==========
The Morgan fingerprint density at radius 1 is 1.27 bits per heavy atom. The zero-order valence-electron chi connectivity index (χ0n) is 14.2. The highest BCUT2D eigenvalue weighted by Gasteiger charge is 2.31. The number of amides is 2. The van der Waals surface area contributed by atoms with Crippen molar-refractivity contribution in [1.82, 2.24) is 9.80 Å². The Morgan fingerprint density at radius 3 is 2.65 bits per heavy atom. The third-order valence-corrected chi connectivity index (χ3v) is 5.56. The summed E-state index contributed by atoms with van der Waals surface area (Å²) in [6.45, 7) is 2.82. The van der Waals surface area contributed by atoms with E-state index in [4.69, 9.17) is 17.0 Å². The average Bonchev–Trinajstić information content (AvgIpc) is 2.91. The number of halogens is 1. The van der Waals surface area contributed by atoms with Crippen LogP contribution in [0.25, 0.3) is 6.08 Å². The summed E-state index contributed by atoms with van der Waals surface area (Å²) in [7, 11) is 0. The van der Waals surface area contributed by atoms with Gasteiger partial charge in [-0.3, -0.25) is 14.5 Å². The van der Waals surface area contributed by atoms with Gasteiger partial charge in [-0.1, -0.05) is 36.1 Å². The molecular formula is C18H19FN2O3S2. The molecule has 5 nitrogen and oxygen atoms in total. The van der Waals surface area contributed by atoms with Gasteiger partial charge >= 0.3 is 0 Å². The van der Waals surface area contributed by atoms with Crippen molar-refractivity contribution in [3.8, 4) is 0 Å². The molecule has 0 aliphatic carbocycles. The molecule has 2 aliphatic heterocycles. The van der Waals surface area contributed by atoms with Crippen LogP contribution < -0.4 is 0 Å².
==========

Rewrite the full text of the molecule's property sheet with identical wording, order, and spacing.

The Morgan fingerprint density at radius 1 is 1.27 bits per heavy atom. The zero-order valence-electron chi connectivity index (χ0n) is 14.2. The highest BCUT2D eigenvalue weighted by Gasteiger charge is 2.31. The number of amides is 2. The van der Waals surface area contributed by atoms with Crippen molar-refractivity contribution in [1.82, 2.24) is 9.80 Å². The Morgan fingerprint density at radius 3 is 2.65 bits per heavy atom. The third-order valence-corrected chi connectivity index (χ3v) is 5.56. The summed E-state index contributed by atoms with van der Waals surface area (Å²) in [6.45, 7) is 2.82. The van der Waals surface area contributed by atoms with E-state index in [4.69, 9.17) is 17.0 Å². The average Bonchev–Trinajstić information content (AvgIpc) is 2.91. The number of halogens is 1. The van der Waals surface area contributed by atoms with Crippen LogP contribution in [0.25, 0.3) is 6.08 Å². The summed E-state index contributed by atoms with van der Waals surface area (Å²) in [7, 11) is 0. The van der Waals surface area contributed by atoms with Gasteiger partial charge in [-0.3, -0.25) is 14.5 Å². The van der Waals surface area contributed by atoms with Gasteiger partial charge in [-0.1, -0.05) is 36.1 Å². The molecular formula is C18H19FN2O3S2. The molecule has 5 nitrogen and oxygen atoms in total. The van der Waals surface area contributed by atoms with Gasteiger partial charge >= 0.3 is 0 Å². The van der Waals surface area contributed by atoms with Crippen molar-refractivity contribution in [3.8, 4) is 0 Å². The molecule has 0 aliphatic carbocycles. The molecule has 2 aliphatic heterocycles. The van der Waals surface area contributed by atoms with Crippen LogP contribution < -0.4 is 0 Å².